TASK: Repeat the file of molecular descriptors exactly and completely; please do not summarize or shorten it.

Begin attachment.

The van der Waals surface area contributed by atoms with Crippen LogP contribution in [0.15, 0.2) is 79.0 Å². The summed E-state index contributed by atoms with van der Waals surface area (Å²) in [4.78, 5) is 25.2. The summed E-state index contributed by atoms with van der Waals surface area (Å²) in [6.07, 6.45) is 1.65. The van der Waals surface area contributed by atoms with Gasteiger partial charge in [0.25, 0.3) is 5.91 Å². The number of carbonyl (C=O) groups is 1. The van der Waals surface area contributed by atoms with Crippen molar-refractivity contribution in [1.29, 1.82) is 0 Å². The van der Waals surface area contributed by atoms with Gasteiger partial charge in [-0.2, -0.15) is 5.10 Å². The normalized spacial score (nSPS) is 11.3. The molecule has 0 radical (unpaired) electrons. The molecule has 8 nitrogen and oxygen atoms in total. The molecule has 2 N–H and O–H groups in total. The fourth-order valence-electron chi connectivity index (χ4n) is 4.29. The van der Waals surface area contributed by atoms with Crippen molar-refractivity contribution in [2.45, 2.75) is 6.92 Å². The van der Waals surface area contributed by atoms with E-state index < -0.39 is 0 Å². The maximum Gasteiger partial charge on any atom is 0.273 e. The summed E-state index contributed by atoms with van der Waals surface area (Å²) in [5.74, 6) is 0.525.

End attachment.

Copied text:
The van der Waals surface area contributed by atoms with Crippen LogP contribution in [0.15, 0.2) is 79.0 Å². The summed E-state index contributed by atoms with van der Waals surface area (Å²) in [4.78, 5) is 25.2. The summed E-state index contributed by atoms with van der Waals surface area (Å²) in [6.07, 6.45) is 1.65. The van der Waals surface area contributed by atoms with Gasteiger partial charge in [0.25, 0.3) is 5.91 Å². The number of carbonyl (C=O) groups is 1. The van der Waals surface area contributed by atoms with Crippen molar-refractivity contribution in [1.29, 1.82) is 0 Å². The van der Waals surface area contributed by atoms with Gasteiger partial charge in [-0.2, -0.15) is 5.10 Å². The normalized spacial score (nSPS) is 11.3. The molecule has 0 radical (unpaired) electrons. The molecule has 8 nitrogen and oxygen atoms in total. The molecule has 2 N–H and O–H groups in total. The fourth-order valence-electron chi connectivity index (χ4n) is 4.29. The van der Waals surface area contributed by atoms with Crippen molar-refractivity contribution in [2.45, 2.75) is 6.92 Å². The van der Waals surface area contributed by atoms with E-state index < -0.39 is 0 Å². The maximum Gasteiger partial charge on any atom is 0.273 e. The summed E-state index contributed by atoms with van der Waals surface area (Å²) in [5.74, 6) is 0.525.